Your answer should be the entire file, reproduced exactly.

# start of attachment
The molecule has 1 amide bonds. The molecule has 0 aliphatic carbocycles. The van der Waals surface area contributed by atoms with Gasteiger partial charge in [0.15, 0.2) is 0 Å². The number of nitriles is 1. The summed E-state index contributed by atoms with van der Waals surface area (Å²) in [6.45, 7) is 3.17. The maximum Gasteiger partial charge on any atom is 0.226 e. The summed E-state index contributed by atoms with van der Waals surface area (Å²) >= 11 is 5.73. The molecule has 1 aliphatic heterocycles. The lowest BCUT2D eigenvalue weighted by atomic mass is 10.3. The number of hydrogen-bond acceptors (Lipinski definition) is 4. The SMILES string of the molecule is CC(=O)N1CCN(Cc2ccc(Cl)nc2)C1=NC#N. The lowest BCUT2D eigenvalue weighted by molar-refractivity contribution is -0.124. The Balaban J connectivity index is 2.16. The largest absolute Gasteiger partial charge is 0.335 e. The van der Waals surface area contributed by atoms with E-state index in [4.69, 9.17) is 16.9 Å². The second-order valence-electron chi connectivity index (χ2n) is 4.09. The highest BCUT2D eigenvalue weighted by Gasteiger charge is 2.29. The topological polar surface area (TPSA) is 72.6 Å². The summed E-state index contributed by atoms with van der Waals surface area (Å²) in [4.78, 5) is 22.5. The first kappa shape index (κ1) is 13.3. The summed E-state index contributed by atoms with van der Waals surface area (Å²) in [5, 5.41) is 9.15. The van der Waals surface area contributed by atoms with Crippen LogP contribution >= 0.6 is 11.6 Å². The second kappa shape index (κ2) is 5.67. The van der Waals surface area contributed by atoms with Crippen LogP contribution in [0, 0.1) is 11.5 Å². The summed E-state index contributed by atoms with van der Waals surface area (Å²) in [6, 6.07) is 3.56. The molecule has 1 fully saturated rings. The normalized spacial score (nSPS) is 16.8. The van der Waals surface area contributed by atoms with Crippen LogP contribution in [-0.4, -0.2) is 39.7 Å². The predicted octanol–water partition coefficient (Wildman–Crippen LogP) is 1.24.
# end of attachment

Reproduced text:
The molecule has 1 amide bonds. The molecule has 0 aliphatic carbocycles. The van der Waals surface area contributed by atoms with Gasteiger partial charge in [0.15, 0.2) is 0 Å². The number of nitriles is 1. The summed E-state index contributed by atoms with van der Waals surface area (Å²) in [6.45, 7) is 3.17. The maximum Gasteiger partial charge on any atom is 0.226 e. The summed E-state index contributed by atoms with van der Waals surface area (Å²) >= 11 is 5.73. The molecule has 1 aliphatic heterocycles. The lowest BCUT2D eigenvalue weighted by atomic mass is 10.3. The number of hydrogen-bond acceptors (Lipinski definition) is 4. The SMILES string of the molecule is CC(=O)N1CCN(Cc2ccc(Cl)nc2)C1=NC#N. The lowest BCUT2D eigenvalue weighted by molar-refractivity contribution is -0.124. The Balaban J connectivity index is 2.16. The largest absolute Gasteiger partial charge is 0.335 e. The van der Waals surface area contributed by atoms with E-state index in [4.69, 9.17) is 16.9 Å². The second-order valence-electron chi connectivity index (χ2n) is 4.09. The highest BCUT2D eigenvalue weighted by Gasteiger charge is 2.29. The topological polar surface area (TPSA) is 72.6 Å². The summed E-state index contributed by atoms with van der Waals surface area (Å²) in [4.78, 5) is 22.5. The first kappa shape index (κ1) is 13.3. The summed E-state index contributed by atoms with van der Waals surface area (Å²) in [5, 5.41) is 9.15. The van der Waals surface area contributed by atoms with Crippen LogP contribution >= 0.6 is 11.6 Å². The second kappa shape index (κ2) is 5.67. The van der Waals surface area contributed by atoms with Crippen LogP contribution in [0, 0.1) is 11.5 Å². The summed E-state index contributed by atoms with van der Waals surface area (Å²) in [6, 6.07) is 3.56. The molecule has 1 fully saturated rings. The normalized spacial score (nSPS) is 16.8. The van der Waals surface area contributed by atoms with Crippen LogP contribution in [-0.4, -0.2) is 39.7 Å². The predicted octanol–water partition coefficient (Wildman–Crippen LogP) is 1.24.